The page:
A down arrow next to a photo of a house.
Illustration by Lanette Behiry/Real Estate News

Existing home sales dip a modest 2.4% in March 

Home sales fell only slightly between February and March, but the year-over-year picture illustrates a more significant drop.

April 20, 2023
3 minutes

Key points:

  • There were 4.4 million sales of existing homes last month, the National Association of Realtors reported.
  • High mortgage rates and low inventory remain major hurdles for many buyers.
  • Despite the month-over-month stagnation, many buyers are still facing a competitive market.

Despite the turbulent economic conditions — including stubbornly high inflation and mass layoffs in the real estate, tech and media industries — the National Association of Realtors' latest report on existing home sales indicates little change in month-over-month sales. 

According to NAR, home sales dipped a modest 2.4% in March. However, the difference in year-over-year sales is much more pronounced, dropping from 5.69 million sales in March 2022 to 4.44 million last month, representing a decline of 22%. 

The median existing-home price for all housing types also dipped ever so slightly in March, dropping just 0.9% to $375,700. However, homes are still moving fairly quickly; the typical time for a home to sell was 29 days, according to the report. First-time buyers represented 28% of March sales, while individual investors — or second home buyers — accounted for 17% of March closings.

Mortgage interest rates remain a major culprit, NAR Chief Economist Lawrence Yun suggested in the announcement, causing buyers to compete over the most coveted homes.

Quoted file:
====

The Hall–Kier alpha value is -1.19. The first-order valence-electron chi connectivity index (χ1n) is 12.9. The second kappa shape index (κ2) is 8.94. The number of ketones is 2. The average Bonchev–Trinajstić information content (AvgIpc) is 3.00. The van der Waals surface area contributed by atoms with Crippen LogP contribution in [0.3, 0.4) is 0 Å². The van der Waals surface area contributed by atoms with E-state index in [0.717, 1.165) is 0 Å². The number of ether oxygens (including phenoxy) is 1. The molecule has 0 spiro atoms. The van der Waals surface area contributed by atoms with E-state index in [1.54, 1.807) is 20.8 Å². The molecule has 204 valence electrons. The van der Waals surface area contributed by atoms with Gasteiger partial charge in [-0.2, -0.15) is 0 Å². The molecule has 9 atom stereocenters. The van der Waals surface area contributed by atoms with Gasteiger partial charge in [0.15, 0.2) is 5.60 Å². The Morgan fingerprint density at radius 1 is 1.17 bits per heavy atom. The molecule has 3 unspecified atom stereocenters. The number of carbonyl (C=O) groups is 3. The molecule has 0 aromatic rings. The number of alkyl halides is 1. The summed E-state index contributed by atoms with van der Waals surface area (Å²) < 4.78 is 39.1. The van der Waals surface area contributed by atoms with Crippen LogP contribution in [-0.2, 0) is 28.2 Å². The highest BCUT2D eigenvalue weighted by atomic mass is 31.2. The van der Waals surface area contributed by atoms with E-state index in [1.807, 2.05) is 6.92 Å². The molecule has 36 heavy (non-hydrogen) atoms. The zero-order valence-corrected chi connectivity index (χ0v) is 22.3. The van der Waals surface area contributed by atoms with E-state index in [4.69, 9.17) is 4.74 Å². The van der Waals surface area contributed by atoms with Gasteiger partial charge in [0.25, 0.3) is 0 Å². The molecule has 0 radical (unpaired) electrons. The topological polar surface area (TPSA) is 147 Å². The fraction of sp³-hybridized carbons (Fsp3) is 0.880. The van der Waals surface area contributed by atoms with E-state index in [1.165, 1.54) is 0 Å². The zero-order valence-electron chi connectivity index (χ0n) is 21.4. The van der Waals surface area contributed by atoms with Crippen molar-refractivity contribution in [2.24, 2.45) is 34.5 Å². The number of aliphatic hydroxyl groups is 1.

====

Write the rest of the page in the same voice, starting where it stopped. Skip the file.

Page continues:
"Home sales are trying to recover and are highly sensitive to changes in mortgage rates," Yun said. "Yet, at the same time, multiple offers on starter homes are quite common, implying more supply is needed to fully satisfy demand. It's a unique housing market."

But regions with more elevated home prices are finally starting to see some softening.

"Home prices continue to rise in regions where jobs are being added and housing is relatively affordable," Yun added. "However, the more expensive areas of the country are adjusting to lower prices."

Other housing market economists also weighed in on the data.

"Despite slowing for the month, the 4.44 million pace of home sales remains convincingly above the recent 4 million sales low reached in January, just 2 months after mortgage rates registered above 7%," said Realtor.com Chief Economist Danielle Hale.

Hale also cautions against being too optimistic about a flood of inventory in the coming weeks.

"A recent survey showed that 82% of potential sellers needing to sell and buy felt 'locked in' by their existing low mortgage rate," she said. "Fortunately for buyers, as the number of sellers putting their homes on the market after this week climbs, competitiveness tends to ebb. Unfortunately for buyers, recent weekly data suggests that this year's seasonal surge in new listings may be more muted."

And despite the numbers hinting at a sluggish spring market, buyers are still very much struggling to get homes under contract, said Bright MLS Chief Economist Dr. Lisa Sturtevant.

"On an individual level, most buyers are still finding the housing market very competitive, and they are having a hard time reconciling the news about a slower housing market with their experience trying to buy a home," she said. "The housing market remains in a period of transition, but don't tell homebuyers the market is cool. To buyers in many markets, it still feels red hot."

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